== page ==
“Apply your mind to instruction.
Apply your ear to the words of knowledge.”
This is simple enough. Be a good student! Pay attention! Put your mind on what your instructor says. Listen carefully with your ears to the words of knowledge that others are telling you.
Listen to me!
Be attentive to the words of my mouth!
Do not let your hearts turn aside to her ways.
Do not stray into her paths.
Many are those she has laid low.
Numerous are her victims.
Her house is the way to Sheol.
You will be going down to the chambers of death.”
This chapter ends with the death of the simpleton. Once again, there is the parental warning to pay attention to his words. They should not turn away from his warnings. They were not to listen to the smooth and seductive words of the prostitute. The adulteress had laid low many. They were to stay the path and not stray into her paths. Her house was the way to hell, Sheol, the dark underworld of death. Going into that house would lead to death. It is not clear how she actually killed them. This is a very strong warning against adultery and prostitution with the punishment as death.
Be attentive to my wisdom!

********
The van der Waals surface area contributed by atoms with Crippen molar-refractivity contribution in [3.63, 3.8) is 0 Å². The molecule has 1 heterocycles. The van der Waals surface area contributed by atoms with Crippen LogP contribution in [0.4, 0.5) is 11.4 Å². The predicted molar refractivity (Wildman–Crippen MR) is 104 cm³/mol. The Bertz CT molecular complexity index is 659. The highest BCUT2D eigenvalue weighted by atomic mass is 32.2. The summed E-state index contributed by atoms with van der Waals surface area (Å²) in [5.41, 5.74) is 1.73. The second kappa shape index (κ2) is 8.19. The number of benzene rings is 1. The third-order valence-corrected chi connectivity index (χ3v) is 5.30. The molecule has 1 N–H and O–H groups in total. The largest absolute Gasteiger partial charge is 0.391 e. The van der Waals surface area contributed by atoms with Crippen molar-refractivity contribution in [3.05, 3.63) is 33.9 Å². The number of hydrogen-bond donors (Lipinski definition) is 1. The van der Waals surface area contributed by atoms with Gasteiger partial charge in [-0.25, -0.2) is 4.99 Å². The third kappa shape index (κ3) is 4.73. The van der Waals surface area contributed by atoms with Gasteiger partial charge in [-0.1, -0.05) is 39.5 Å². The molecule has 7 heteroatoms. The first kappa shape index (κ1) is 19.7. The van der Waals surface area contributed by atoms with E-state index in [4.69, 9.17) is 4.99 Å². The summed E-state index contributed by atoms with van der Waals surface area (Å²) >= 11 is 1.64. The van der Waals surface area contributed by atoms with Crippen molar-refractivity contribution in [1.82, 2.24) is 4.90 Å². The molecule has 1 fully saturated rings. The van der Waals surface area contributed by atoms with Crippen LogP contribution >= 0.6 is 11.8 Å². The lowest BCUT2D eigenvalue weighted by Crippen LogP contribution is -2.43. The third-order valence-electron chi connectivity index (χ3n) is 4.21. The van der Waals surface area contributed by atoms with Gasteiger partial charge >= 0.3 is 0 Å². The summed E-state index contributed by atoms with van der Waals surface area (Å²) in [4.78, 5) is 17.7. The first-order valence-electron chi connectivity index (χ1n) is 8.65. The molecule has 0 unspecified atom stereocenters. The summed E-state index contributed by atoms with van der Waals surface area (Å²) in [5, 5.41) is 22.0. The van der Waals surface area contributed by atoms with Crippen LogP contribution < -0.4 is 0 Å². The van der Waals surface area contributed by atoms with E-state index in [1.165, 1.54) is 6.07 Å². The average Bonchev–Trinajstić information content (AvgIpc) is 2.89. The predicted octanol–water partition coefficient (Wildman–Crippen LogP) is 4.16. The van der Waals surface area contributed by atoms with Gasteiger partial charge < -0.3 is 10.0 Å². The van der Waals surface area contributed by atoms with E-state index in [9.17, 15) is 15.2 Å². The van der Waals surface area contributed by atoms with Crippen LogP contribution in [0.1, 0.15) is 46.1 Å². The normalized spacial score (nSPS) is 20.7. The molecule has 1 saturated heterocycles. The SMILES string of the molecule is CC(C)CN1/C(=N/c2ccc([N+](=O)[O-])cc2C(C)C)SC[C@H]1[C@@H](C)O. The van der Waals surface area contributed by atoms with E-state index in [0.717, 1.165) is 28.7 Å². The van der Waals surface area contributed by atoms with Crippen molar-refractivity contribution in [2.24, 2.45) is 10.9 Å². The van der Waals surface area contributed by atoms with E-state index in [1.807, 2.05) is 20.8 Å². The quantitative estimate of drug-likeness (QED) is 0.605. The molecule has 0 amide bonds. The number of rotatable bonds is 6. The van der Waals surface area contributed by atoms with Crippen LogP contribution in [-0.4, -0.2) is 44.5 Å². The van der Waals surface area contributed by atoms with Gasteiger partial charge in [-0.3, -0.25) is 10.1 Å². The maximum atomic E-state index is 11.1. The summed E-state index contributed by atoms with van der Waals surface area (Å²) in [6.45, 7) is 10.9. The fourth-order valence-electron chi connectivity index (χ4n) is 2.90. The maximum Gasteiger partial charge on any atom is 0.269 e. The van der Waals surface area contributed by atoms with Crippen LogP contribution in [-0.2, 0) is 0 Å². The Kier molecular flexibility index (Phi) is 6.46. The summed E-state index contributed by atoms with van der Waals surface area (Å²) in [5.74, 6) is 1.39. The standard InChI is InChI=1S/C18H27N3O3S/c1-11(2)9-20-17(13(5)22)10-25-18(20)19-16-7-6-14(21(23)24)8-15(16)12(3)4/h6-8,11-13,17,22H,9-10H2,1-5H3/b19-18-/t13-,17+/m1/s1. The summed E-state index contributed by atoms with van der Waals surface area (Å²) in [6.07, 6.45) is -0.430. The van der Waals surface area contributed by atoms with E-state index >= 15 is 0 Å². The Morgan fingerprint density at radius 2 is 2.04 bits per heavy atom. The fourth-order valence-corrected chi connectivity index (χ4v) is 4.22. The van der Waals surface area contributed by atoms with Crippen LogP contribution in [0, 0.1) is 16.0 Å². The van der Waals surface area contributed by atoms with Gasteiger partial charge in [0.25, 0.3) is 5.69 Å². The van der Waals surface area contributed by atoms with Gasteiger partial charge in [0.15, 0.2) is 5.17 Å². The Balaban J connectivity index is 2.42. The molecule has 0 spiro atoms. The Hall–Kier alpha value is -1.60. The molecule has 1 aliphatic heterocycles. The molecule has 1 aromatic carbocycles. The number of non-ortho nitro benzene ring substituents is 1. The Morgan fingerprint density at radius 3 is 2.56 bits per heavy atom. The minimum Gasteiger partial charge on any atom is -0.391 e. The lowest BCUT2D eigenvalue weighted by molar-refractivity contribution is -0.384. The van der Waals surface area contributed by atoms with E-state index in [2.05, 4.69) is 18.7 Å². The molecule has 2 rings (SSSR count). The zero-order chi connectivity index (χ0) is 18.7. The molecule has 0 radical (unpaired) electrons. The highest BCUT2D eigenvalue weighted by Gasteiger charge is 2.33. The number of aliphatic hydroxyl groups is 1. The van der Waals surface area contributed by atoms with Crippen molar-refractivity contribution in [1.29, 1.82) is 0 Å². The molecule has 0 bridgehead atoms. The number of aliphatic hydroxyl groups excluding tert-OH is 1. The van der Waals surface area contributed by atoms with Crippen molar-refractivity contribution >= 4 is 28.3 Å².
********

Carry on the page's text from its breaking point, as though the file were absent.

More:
Incline your ear to my understanding!
Thus you may hold on to prudence.
Thus your lips may guard knowledge.
The lips of a loose woman drip honey.
Her speech is smoother than oil.
But in the end
She is as bitter as wormwood.
She is as sharp as a two-edged sword.
Her feet go down to death.
Her steps follow the path to Sheol.
She does not keep straight on the path of life.
Her ways wander.
She does not know it.”
Once again, we have a parental warning, but this time it is about the loose or strange woman also mentioned in chapter 2. There is the usual admonition to pay attention and listen to his words of wisdom and understanding. He wanted his children to have prudence and knowledge. Then he went into a description of this loose or strange woman. Her lips were sweeter than honey and her speech smoother than oil. However she was bitter like wormwood, some kind of bitter plant. She also was a sharp two edged sword that would lead to death in Sheol. She did not keep to the straight and narrow path of life. She was a wanderer, but did not know it. There does not seem to be any sexual overtones, but a mere unflattering portrayal of this loose or strange woman.
“There are those who snatch
The orphan child from the breast.
They take as a pledge the infant of the poor.
They go about naked,
Though hungry, they carry the sheaves.
Between their terraces they press out oil.
They tread the wine presses,
But suffer thirst.
From the city,
The dying groan.
The throat of the wounded cries for help.
Yet God pays no attention to their prayer.”
Job maintained that God did not pay attention to the prayers of the poor. They have their children snatched from their breast as collateral. They have no clothing. Although hungry and thirsty, they carry the wheat and press the olive oil and the grapes for wine. They groan from the city, but no one hears them. Their prayers go unanswered.